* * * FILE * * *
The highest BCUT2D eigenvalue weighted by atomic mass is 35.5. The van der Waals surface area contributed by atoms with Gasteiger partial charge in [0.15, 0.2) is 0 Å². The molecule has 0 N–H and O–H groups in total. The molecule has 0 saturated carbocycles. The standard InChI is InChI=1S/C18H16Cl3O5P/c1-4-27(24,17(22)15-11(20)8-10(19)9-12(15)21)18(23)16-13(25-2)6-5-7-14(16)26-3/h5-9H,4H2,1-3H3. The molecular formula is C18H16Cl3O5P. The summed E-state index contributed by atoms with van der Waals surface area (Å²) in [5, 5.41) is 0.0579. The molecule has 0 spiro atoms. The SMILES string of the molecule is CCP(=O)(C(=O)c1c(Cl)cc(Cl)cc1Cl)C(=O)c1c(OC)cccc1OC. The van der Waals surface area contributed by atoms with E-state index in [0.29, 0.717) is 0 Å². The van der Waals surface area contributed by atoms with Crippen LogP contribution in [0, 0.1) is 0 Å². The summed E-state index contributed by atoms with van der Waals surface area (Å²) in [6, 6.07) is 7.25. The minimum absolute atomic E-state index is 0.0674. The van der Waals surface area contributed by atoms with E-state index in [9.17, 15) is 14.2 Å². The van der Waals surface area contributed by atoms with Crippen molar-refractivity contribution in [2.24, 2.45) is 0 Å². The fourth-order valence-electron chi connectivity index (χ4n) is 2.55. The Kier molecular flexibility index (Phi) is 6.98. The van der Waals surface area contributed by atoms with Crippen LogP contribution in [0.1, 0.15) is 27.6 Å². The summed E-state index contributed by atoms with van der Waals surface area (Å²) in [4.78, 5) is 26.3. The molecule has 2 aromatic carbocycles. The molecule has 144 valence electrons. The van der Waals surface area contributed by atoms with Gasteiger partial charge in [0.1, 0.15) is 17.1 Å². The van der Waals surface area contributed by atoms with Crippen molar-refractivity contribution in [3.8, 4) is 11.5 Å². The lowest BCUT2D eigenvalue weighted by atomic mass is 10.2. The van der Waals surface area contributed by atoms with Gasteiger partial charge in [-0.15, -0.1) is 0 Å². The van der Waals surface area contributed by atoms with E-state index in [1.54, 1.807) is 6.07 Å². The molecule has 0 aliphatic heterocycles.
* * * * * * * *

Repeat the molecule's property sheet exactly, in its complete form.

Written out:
The highest BCUT2D eigenvalue weighted by atomic mass is 35.5. The van der Waals surface area contributed by atoms with Gasteiger partial charge in [0.15, 0.2) is 0 Å². The molecule has 0 N–H and O–H groups in total. The molecule has 0 saturated carbocycles. The standard InChI is InChI=1S/C18H16Cl3O5P/c1-4-27(24,17(22)15-11(20)8-10(19)9-12(15)21)18(23)16-13(25-2)6-5-7-14(16)26-3/h5-9H,4H2,1-3H3. The molecular formula is C18H16Cl3O5P. The summed E-state index contributed by atoms with van der Waals surface area (Å²) in [5, 5.41) is 0.0579. The molecule has 0 spiro atoms. The SMILES string of the molecule is CCP(=O)(C(=O)c1c(Cl)cc(Cl)cc1Cl)C(=O)c1c(OC)cccc1OC. The van der Waals surface area contributed by atoms with E-state index in [0.29, 0.717) is 0 Å². The van der Waals surface area contributed by atoms with Crippen LogP contribution in [0, 0.1) is 0 Å². The summed E-state index contributed by atoms with van der Waals surface area (Å²) in [6, 6.07) is 7.25. The minimum absolute atomic E-state index is 0.0674. The van der Waals surface area contributed by atoms with E-state index in [9.17, 15) is 14.2 Å². The van der Waals surface area contributed by atoms with Crippen molar-refractivity contribution in [2.24, 2.45) is 0 Å². The fourth-order valence-electron chi connectivity index (χ4n) is 2.55. The Kier molecular flexibility index (Phi) is 6.98. The van der Waals surface area contributed by atoms with Crippen LogP contribution in [0.1, 0.15) is 27.6 Å². The summed E-state index contributed by atoms with van der Waals surface area (Å²) in [4.78, 5) is 26.3. The molecule has 2 aromatic carbocycles. The molecule has 144 valence electrons. The van der Waals surface area contributed by atoms with Gasteiger partial charge in [0.1, 0.15) is 17.1 Å². The van der Waals surface area contributed by atoms with Crippen molar-refractivity contribution in [3.8, 4) is 11.5 Å². The lowest BCUT2D eigenvalue weighted by atomic mass is 10.2. The van der Waals surface area contributed by atoms with Gasteiger partial charge in [-0.15, -0.1) is 0 Å². The van der Waals surface area contributed by atoms with E-state index in [1.54, 1.807) is 6.07 Å². The molecule has 0 aliphatic heterocycles.